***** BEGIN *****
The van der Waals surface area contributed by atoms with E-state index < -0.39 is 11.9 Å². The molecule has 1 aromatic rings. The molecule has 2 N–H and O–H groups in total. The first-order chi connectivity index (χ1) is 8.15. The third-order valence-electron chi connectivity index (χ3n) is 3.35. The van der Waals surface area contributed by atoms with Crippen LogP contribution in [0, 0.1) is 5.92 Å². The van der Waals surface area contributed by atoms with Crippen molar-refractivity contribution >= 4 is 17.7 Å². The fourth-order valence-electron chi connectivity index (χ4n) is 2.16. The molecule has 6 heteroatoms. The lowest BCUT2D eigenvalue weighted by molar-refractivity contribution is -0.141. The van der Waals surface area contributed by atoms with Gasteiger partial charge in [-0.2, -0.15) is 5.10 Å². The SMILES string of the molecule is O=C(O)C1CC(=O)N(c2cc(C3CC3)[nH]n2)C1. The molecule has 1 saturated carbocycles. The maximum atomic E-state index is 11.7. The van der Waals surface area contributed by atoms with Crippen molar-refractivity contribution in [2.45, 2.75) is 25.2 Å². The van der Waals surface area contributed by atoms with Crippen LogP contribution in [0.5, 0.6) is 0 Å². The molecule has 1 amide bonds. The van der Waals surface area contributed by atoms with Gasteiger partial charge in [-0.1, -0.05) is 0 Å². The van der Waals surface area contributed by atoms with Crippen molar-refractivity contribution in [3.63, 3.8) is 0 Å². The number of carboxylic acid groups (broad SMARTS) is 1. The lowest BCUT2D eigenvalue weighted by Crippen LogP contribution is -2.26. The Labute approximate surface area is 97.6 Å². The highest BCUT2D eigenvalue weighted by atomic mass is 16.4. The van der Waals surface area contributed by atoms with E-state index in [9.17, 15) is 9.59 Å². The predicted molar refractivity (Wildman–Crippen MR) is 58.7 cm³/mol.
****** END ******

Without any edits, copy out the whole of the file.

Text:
The van der Waals surface area contributed by atoms with E-state index < -0.39 is 11.9 Å². The molecule has 1 aromatic rings. The molecule has 2 N–H and O–H groups in total. The first-order chi connectivity index (χ1) is 8.15. The third-order valence-electron chi connectivity index (χ3n) is 3.35. The van der Waals surface area contributed by atoms with Crippen LogP contribution in [0, 0.1) is 5.92 Å². The van der Waals surface area contributed by atoms with Crippen molar-refractivity contribution >= 4 is 17.7 Å². The fourth-order valence-electron chi connectivity index (χ4n) is 2.16. The molecule has 6 heteroatoms. The lowest BCUT2D eigenvalue weighted by molar-refractivity contribution is -0.141. The van der Waals surface area contributed by atoms with Gasteiger partial charge in [-0.2, -0.15) is 5.10 Å². The SMILES string of the molecule is O=C(O)C1CC(=O)N(c2cc(C3CC3)[nH]n2)C1. The molecule has 1 saturated carbocycles. The maximum atomic E-state index is 11.7. The van der Waals surface area contributed by atoms with Crippen molar-refractivity contribution in [2.45, 2.75) is 25.2 Å². The van der Waals surface area contributed by atoms with Crippen LogP contribution in [0.5, 0.6) is 0 Å². The molecule has 1 amide bonds. The van der Waals surface area contributed by atoms with Gasteiger partial charge in [-0.1, -0.05) is 0 Å². The van der Waals surface area contributed by atoms with Crippen molar-refractivity contribution in [3.63, 3.8) is 0 Å². The number of carboxylic acid groups (broad SMARTS) is 1. The lowest BCUT2D eigenvalue weighted by Crippen LogP contribution is -2.26. The Labute approximate surface area is 97.6 Å². The highest BCUT2D eigenvalue weighted by atomic mass is 16.4. The van der Waals surface area contributed by atoms with E-state index in [9.17, 15) is 9.59 Å². The predicted molar refractivity (Wildman–Crippen MR) is 58.7 cm³/mol.